Alec Hill is President Emeritus of InterVarsity Christian Fellowship/USA. In our interview, Alec discusses his recent battle with cancer and God’s provision through it.
Josh Moody: Alec, many of the readers will know about your recent battle with and overcoming of cancer, but for those who don’t can you fill us in with what you’ve been through?
Alec Hill: Two years ago, I fainted the day after my youngest daughter’s wedding. Chalking it up to fatigue, I neither informed my wife or contacted a doctor. Very stupid. When I finally told a friend, he scolded me: “Never self-diagnose.” Great advice.
One medical test led to another and I found myself sitting across from an oncologist. When he told me that I had something called Myelodysplasia Syndrome (MDS)—a form of bone marrow cancer—I asked him if it was as bad as leukemia. I’ll never forget his reply: “It’s worse.” As he spoke, I grabbed my wife’s hand. My mind went numb.
He proceeded to tell us that 7% of my white cells were already junk. As that percentage increased in the months ahead, my immune system would be severely compromised. “It’s like AIDs,” he explained. “MDS won’t kill you. A common cold will. Eventually you will have no ability to fight infection. Without a successful bone marrow transplant, you will die within 18 months.”
At first, I was rated a “moderate risk” to survive—about a 50% chance. But when later tests indicated that my third chromosome was damaged—a rare occurrence—I was bumped to “high risk.” Suffice to say, that was a really low point.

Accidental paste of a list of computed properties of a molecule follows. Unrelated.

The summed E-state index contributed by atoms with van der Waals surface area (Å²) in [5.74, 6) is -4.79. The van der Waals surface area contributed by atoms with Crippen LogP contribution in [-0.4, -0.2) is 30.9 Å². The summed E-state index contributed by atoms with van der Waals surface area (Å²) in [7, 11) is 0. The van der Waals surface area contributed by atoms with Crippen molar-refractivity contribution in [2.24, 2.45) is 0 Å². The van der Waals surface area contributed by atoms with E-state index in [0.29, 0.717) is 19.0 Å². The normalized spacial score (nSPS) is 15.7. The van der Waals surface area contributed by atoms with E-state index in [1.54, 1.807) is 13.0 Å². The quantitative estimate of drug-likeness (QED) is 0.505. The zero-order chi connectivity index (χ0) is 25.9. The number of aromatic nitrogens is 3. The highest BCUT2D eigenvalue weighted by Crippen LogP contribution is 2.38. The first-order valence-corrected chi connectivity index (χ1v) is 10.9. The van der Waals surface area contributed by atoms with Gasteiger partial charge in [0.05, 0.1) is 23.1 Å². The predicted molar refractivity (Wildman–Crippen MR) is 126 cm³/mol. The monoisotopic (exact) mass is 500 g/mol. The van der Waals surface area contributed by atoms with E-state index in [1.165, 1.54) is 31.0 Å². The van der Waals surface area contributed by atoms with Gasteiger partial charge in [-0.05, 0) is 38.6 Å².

JM: We are far more than our feelings, and we’re called often to rise above our feelings, but even Christian leaders have feelings; were there moments when you felt despair? How did you counteract/deal with those feelings?
AH: I had three fears. The first was pain. But this concern subsided as there seemed to be a drug for every ailment. “Palliative care” has come a long way in recent decades. Having said that, the ride was not fun. It included a spinal tap, three bone marrow biopsies, a surgically implanted chest catheter, 87 straight days of infusions, diarrhea, nausea, insomnia, a 20-pound weight loss and translucent skin.
The second fear was death. For about a month post-transplant, when my white cell counts were zero, I took 50 pills a day. My life hung in the balance as we waited to see if my donor’s cells would graft. Despite the physical discomfort, I sensed the Lord’s presence so intimately that any anxiety about death totally dissipated. There was no “dark night of the soul.” To the contrary, the veil between this life and the next got really thin. I was ready to go. His presence was palpable.
I fared less well with the third fear—concern about physical limitations if I survived. Many transplant patients suffer severe organ damage, chronic fatigue, heavy dependence on powerful drugs and/or a drop in mental acuity. While, thankfully, that has not been my story, I have been fully cognizant of these possibilities. I am not proud to say that my identity remains too wrapped up in my capabilities instead of my status as a beloved child of God.
JM: Who was your donor?